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To Be and Not to be (Misanthropic)

1 Leave a comment on paragraph 1 0 In her piece, “Pond Scum”, Kathryn Schulz analyzes Henry David Thoreau through a series of short excerpts from his works. She questions why Thoreau is as “idolized” as he is. Thus, the focus of her argument lies in that he should not be as important of a figure as he is as he is more flawed than most are willing to admit. She comes to describe him as immature and self contradictory. Amongst these claims, Schulz refers to Thoreau as a misanthrope. While he may come off as disliking certain aspects of his peers, it is hardly fair to limit him within the definition of misanthrope when his writing lends to him to be more grey shade than a simple black and white.

2 Leave a comment on paragraph 2 0 The first component of Thoreau’s misanthropy in Schulz’s argument was his hypocrisy: “The hypocrisy is not that Thoreau aspired to solitude and self-sufficiency but kept going home for cookies and company.” She points out that “he preached at others to live as he did not,” which suggests that he thought of himself as better than the rest of mankind. Schulz goes on to claim that he viewed “his fellow-humans [as having] the same moral status as doormats,” from whom Thoreau retreated into the woods. She argues that his treatment of said peers is improper, quoting him in saying, that “objects of charity are not guests,” in paragraph 16 of “Visitors”. In that same vein, philanthropy was not considered to be worthy of one’s time. The following quotation from paragraph 9 of “Economy” is characterized as an example of Thoreau’s arrogance towards humankind: “The mass of men lead lives of quiet desperation.” In each of these cases and the quotes that are pulled, the context is missed as well as other tidbits of information from other works. There is some validity to her arguments; however, they are too extreme to support the claim that Thoreau is a misanthrope.

3 Leave a comment on paragraph 3 0 In reading “Pond Scum,” it appears as though Thoreau disliked the very thought of social interaction in Concord. From as much information as is presented, however, it doesn’t seem as though he is disgusted by these people; rather, the thought of having to be a proper civilized man for an extended period of time amongst a group of people with whom he did not necessarily share the same ideologies was revolting. In reading the first paragraph of “The Village”, Thoreau discusses life in and around the village. Contrary to Schulz’s claim, Thoreau openly admits to going into village.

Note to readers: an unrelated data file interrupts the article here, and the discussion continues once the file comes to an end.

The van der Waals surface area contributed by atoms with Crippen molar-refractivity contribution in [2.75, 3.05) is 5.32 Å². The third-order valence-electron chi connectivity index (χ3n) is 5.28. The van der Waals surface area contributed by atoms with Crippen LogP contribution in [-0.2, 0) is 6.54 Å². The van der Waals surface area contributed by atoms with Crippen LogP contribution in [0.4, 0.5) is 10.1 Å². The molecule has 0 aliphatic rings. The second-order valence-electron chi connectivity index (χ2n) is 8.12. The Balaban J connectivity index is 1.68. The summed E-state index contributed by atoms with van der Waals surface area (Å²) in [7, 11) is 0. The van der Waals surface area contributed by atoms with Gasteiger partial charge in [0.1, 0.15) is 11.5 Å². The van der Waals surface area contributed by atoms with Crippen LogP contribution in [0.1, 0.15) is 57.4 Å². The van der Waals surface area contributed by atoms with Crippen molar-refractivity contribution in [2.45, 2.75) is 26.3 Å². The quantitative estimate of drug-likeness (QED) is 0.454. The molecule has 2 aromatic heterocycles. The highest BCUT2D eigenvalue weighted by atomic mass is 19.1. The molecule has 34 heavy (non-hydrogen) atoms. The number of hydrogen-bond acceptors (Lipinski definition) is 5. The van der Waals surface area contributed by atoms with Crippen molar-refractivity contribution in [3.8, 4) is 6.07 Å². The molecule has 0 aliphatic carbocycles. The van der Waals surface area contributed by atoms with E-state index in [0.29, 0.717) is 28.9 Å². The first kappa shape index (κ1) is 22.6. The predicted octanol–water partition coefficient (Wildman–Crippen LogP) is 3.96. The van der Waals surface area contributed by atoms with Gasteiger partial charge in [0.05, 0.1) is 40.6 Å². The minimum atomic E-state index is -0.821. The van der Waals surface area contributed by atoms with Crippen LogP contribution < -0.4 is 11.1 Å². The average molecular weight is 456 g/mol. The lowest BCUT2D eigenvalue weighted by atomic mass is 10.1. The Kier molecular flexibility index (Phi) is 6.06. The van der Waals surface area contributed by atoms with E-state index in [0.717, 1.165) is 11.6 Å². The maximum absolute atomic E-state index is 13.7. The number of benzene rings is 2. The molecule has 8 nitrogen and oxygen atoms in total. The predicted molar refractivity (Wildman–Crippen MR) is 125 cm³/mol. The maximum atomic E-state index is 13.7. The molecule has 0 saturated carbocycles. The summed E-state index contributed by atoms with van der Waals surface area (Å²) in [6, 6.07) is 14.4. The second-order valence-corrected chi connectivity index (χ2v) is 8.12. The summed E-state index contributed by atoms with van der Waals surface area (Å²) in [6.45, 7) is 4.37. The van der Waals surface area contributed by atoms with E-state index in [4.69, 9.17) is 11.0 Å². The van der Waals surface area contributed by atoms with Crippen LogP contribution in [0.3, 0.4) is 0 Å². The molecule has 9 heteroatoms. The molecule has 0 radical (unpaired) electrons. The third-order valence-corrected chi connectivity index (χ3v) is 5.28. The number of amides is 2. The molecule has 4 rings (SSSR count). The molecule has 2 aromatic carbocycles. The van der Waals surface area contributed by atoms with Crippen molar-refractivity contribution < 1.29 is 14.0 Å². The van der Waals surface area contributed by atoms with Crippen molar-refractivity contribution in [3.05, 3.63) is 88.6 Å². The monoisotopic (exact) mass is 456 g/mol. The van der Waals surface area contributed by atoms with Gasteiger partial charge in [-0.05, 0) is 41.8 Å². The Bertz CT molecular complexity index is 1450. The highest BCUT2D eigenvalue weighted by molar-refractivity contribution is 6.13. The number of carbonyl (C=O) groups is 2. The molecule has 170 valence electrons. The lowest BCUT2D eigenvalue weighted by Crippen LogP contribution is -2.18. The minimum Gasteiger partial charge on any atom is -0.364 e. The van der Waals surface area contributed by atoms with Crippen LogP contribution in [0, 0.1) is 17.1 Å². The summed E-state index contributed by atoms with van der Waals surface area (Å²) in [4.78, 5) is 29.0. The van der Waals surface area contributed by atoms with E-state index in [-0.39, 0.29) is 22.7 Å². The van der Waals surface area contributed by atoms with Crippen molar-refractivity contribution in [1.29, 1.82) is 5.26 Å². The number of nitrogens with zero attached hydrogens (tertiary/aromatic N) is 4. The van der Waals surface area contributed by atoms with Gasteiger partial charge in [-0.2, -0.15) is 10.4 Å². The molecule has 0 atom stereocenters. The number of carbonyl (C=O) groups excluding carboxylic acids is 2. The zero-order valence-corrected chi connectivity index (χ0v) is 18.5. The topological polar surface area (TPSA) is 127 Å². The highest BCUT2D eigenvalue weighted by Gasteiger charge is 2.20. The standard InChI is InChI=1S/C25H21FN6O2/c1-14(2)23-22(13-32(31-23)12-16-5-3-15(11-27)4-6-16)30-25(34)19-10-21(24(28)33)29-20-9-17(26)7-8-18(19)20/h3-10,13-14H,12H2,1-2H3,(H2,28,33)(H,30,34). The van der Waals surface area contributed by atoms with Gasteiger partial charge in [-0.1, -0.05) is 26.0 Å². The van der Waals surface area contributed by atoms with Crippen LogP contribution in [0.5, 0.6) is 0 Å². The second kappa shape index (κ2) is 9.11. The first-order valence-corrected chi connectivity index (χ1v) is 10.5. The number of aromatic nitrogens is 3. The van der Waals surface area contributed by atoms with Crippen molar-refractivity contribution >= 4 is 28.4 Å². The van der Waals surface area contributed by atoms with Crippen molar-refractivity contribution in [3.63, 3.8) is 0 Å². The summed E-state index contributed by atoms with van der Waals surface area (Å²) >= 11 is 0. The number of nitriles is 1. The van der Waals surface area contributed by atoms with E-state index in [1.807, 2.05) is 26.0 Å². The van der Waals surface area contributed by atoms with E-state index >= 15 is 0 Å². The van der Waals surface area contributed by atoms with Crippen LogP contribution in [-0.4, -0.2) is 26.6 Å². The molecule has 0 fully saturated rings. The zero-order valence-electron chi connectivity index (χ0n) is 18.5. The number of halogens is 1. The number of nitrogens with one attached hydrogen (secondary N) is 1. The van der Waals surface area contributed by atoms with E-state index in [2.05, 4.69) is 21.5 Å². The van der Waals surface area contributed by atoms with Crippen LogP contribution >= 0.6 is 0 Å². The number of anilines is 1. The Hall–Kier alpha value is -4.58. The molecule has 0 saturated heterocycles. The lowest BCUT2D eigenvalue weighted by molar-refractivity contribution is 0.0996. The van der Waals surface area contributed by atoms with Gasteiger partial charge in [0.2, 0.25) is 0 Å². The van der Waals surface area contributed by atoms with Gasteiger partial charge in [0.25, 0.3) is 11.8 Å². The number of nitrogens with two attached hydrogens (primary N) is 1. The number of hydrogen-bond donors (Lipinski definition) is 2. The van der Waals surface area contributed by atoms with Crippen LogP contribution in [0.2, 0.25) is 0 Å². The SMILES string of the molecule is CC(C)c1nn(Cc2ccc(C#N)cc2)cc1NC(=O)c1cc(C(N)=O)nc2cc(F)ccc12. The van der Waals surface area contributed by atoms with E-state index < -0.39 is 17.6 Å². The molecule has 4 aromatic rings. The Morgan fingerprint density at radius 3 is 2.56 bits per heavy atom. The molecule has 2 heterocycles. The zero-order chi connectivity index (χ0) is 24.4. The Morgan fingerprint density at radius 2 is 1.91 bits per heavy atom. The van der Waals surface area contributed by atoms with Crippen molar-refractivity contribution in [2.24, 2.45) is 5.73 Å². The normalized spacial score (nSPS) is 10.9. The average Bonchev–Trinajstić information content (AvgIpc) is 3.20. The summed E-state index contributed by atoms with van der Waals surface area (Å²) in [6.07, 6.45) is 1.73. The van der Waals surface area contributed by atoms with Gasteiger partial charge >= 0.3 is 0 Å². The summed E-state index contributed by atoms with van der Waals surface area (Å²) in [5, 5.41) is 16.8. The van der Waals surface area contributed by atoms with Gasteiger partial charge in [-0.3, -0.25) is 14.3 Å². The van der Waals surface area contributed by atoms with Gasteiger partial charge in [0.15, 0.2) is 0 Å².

4 Leave a comment on paragraph 4 0 Every day or two [he] strolled to the village to hear some of the gossip which is incessantly going on there, circulating either from mouth to mouth, or from newspaper to newspaper, and which taken in homoeopathic doses, was really as refreshing in its way as the rustle of leaves and the peeping of frogs.

5 Leave a comment on paragraph 5 1 He goes on to describe how his ventures into the village were as his walks into the woods, a chance to study its inhabitants. Schulz claimed that Thoreau was disinterested in his fellow humans, and yet this passage clearly contradicts that idea. In continuing through the first paragraph, Thoreau uses the words “terrible” and “dangers” to describe invitations to each of the houses in the village. Structured social interactions in which one was expected to behave according to proper etiquette, for one who takes enjoyment from being in the quiet solitude of nature, one can hardly blame him for his disinterest in attending. His handling of the situation isn’t the most mature:

6 Leave a comment on paragraph 6 0 Sometimes [he] bolted suddenly, and nobody could tell [his] whereabouts, for [he] did not stand much about gracefulness, and never hesitated at a gap in a fence.

7 Leave a comment on paragraph 7 1 Certainly he could have politely turned down any invitation, but there is a childlikeness about him that wants to avoid conflict. In finishing the first paragraph, it would be easy to say that Thoreau was a misanthrope as he says that he “so escaped to the woods again.” However, as someone who finds people to be exhausting after a point, it is easy to relate to Thoreau in this situation. He enjoys company to a point then needs to regain his breathing space. Such is it necessary to walk a mile in the other man’s shoes.